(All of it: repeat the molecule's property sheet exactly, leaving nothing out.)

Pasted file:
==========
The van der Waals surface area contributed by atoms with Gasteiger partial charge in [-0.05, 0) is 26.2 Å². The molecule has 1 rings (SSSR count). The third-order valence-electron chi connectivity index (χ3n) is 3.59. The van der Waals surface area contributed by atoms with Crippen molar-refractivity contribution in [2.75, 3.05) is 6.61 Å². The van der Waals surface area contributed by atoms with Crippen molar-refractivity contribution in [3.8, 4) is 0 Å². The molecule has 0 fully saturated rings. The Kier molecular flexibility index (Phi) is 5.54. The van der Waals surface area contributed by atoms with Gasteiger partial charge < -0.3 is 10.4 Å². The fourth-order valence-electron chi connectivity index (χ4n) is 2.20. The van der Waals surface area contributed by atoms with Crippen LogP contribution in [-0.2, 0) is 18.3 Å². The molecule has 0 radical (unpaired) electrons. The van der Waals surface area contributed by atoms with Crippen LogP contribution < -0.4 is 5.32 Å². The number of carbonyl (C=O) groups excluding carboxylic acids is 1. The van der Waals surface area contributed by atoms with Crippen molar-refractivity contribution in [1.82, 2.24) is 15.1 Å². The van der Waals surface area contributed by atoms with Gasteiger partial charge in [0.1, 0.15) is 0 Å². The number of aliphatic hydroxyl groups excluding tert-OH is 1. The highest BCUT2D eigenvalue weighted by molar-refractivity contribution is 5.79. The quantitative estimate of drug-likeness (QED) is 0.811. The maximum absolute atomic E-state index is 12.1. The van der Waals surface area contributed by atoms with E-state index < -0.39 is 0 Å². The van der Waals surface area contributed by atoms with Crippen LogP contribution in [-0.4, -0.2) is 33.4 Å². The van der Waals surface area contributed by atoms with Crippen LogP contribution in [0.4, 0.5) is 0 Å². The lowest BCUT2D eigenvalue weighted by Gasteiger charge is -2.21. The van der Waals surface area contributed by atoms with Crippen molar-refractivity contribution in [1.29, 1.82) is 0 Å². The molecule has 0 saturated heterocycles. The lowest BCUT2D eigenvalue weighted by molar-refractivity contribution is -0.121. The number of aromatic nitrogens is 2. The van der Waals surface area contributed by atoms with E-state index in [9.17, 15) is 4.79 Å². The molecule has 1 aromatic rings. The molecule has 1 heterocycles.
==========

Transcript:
The van der Waals surface area contributed by atoms with Gasteiger partial charge in [-0.05, 0) is 26.2 Å². The molecule has 1 rings (SSSR count). The third-order valence-electron chi connectivity index (χ3n) is 3.59. The van der Waals surface area contributed by atoms with Crippen molar-refractivity contribution in [2.75, 3.05) is 6.61 Å². The van der Waals surface area contributed by atoms with Crippen molar-refractivity contribution in [3.8, 4) is 0 Å². The molecule has 0 fully saturated rings. The Kier molecular flexibility index (Phi) is 5.54. The van der Waals surface area contributed by atoms with Gasteiger partial charge < -0.3 is 10.4 Å². The fourth-order valence-electron chi connectivity index (χ4n) is 2.20. The van der Waals surface area contributed by atoms with Crippen LogP contribution in [-0.2, 0) is 18.3 Å². The molecule has 0 radical (unpaired) electrons. The van der Waals surface area contributed by atoms with Crippen LogP contribution < -0.4 is 5.32 Å². The number of carbonyl (C=O) groups excluding carboxylic acids is 1. The van der Waals surface area contributed by atoms with Crippen molar-refractivity contribution in [1.82, 2.24) is 15.1 Å². The van der Waals surface area contributed by atoms with Gasteiger partial charge in [0.1, 0.15) is 0 Å². The number of aliphatic hydroxyl groups excluding tert-OH is 1. The highest BCUT2D eigenvalue weighted by molar-refractivity contribution is 5.79. The quantitative estimate of drug-likeness (QED) is 0.811. The maximum absolute atomic E-state index is 12.1. The van der Waals surface area contributed by atoms with E-state index < -0.39 is 0 Å². The van der Waals surface area contributed by atoms with Crippen LogP contribution in [-0.4, -0.2) is 33.4 Å². The van der Waals surface area contributed by atoms with Crippen LogP contribution in [0.4, 0.5) is 0 Å². The lowest BCUT2D eigenvalue weighted by Gasteiger charge is -2.21. The van der Waals surface area contributed by atoms with Crippen molar-refractivity contribution in [1.29, 1.82) is 0 Å². The molecule has 0 saturated heterocycles. The lowest BCUT2D eigenvalue weighted by molar-refractivity contribution is -0.121. The number of aromatic nitrogens is 2. The van der Waals surface area contributed by atoms with E-state index in [9.17, 15) is 4.79 Å². The molecule has 1 aromatic rings. The molecule has 1 heterocycles.